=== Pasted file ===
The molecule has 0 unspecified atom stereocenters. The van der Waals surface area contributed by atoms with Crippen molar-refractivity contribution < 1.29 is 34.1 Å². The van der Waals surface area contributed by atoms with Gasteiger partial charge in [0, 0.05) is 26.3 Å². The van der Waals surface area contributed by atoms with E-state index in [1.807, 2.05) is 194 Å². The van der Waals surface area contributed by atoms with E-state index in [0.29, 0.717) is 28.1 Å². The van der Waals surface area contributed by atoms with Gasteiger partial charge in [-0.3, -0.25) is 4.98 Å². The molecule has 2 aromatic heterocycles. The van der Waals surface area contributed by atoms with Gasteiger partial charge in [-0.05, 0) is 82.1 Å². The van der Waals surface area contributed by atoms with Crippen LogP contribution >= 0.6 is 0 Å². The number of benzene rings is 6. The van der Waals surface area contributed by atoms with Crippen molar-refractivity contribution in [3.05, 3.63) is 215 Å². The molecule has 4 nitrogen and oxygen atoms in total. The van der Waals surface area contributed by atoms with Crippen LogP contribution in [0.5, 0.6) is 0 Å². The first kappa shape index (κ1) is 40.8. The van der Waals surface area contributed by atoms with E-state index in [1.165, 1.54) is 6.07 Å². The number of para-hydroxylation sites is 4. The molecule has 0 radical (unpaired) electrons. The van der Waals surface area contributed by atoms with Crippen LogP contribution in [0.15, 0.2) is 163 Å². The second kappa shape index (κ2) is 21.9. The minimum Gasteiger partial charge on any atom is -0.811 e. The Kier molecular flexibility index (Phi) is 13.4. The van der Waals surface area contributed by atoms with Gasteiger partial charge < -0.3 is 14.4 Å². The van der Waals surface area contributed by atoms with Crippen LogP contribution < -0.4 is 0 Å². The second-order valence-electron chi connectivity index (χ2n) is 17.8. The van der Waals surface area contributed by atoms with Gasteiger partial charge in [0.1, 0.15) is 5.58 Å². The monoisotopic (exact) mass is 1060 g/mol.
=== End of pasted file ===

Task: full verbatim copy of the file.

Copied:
The molecule has 0 unspecified atom stereocenters. The van der Waals surface area contributed by atoms with Crippen molar-refractivity contribution < 1.29 is 34.1 Å². The van der Waals surface area contributed by atoms with Gasteiger partial charge in [0, 0.05) is 26.3 Å². The van der Waals surface area contributed by atoms with E-state index in [1.807, 2.05) is 194 Å². The van der Waals surface area contributed by atoms with E-state index in [0.29, 0.717) is 28.1 Å². The van der Waals surface area contributed by atoms with Gasteiger partial charge in [-0.3, -0.25) is 4.98 Å². The molecule has 2 aromatic heterocycles. The van der Waals surface area contributed by atoms with Gasteiger partial charge in [-0.05, 0) is 82.1 Å². The van der Waals surface area contributed by atoms with Crippen LogP contribution >= 0.6 is 0 Å². The number of benzene rings is 6. The van der Waals surface area contributed by atoms with Crippen molar-refractivity contribution in [3.05, 3.63) is 215 Å². The molecule has 4 nitrogen and oxygen atoms in total. The van der Waals surface area contributed by atoms with Crippen LogP contribution in [0.5, 0.6) is 0 Å². The first kappa shape index (κ1) is 40.8. The van der Waals surface area contributed by atoms with E-state index in [1.165, 1.54) is 6.07 Å². The number of para-hydroxylation sites is 4. The molecule has 0 radical (unpaired) electrons. The van der Waals surface area contributed by atoms with Crippen LogP contribution in [0.15, 0.2) is 163 Å². The second kappa shape index (κ2) is 21.9. The minimum Gasteiger partial charge on any atom is -0.811 e. The Kier molecular flexibility index (Phi) is 13.4. The van der Waals surface area contributed by atoms with Gasteiger partial charge < -0.3 is 14.4 Å². The van der Waals surface area contributed by atoms with Crippen LogP contribution < -0.4 is 0 Å². The second-order valence-electron chi connectivity index (χ2n) is 17.8. The van der Waals surface area contributed by atoms with Gasteiger partial charge in [0.1, 0.15) is 5.58 Å². The monoisotopic (exact) mass is 1060 g/mol.